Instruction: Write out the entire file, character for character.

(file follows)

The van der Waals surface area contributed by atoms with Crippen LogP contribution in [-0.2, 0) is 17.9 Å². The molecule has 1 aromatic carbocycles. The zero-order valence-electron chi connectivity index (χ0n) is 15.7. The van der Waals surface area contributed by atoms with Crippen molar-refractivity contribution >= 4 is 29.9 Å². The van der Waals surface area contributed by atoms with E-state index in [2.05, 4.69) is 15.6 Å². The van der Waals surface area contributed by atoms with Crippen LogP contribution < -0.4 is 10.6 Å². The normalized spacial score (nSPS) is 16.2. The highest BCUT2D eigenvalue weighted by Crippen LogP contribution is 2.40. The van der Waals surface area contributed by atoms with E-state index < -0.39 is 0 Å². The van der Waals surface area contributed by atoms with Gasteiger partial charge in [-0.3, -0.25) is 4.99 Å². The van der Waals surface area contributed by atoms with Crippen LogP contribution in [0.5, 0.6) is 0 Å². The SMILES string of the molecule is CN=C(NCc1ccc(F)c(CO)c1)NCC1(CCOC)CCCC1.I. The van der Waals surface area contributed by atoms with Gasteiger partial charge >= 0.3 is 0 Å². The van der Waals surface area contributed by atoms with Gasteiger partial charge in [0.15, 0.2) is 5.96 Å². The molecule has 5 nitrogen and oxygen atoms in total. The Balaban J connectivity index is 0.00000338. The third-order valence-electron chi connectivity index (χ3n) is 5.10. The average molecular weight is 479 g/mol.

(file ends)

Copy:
The van der Waals surface area contributed by atoms with Crippen LogP contribution in [-0.2, 0) is 17.9 Å². The molecule has 1 aromatic carbocycles. The zero-order valence-electron chi connectivity index (χ0n) is 15.7. The van der Waals surface area contributed by atoms with Crippen molar-refractivity contribution >= 4 is 29.9 Å². The van der Waals surface area contributed by atoms with E-state index in [2.05, 4.69) is 15.6 Å². The van der Waals surface area contributed by atoms with Crippen LogP contribution < -0.4 is 10.6 Å². The normalized spacial score (nSPS) is 16.2. The highest BCUT2D eigenvalue weighted by Crippen LogP contribution is 2.40. The van der Waals surface area contributed by atoms with E-state index < -0.39 is 0 Å². The van der Waals surface area contributed by atoms with Gasteiger partial charge in [-0.3, -0.25) is 4.99 Å². The van der Waals surface area contributed by atoms with Crippen LogP contribution in [0.5, 0.6) is 0 Å². The SMILES string of the molecule is CN=C(NCc1ccc(F)c(CO)c1)NCC1(CCOC)CCCC1.I. The van der Waals surface area contributed by atoms with Gasteiger partial charge >= 0.3 is 0 Å². The van der Waals surface area contributed by atoms with Gasteiger partial charge in [0.15, 0.2) is 5.96 Å². The molecule has 5 nitrogen and oxygen atoms in total. The Balaban J connectivity index is 0.00000338. The third-order valence-electron chi connectivity index (χ3n) is 5.10. The average molecular weight is 479 g/mol.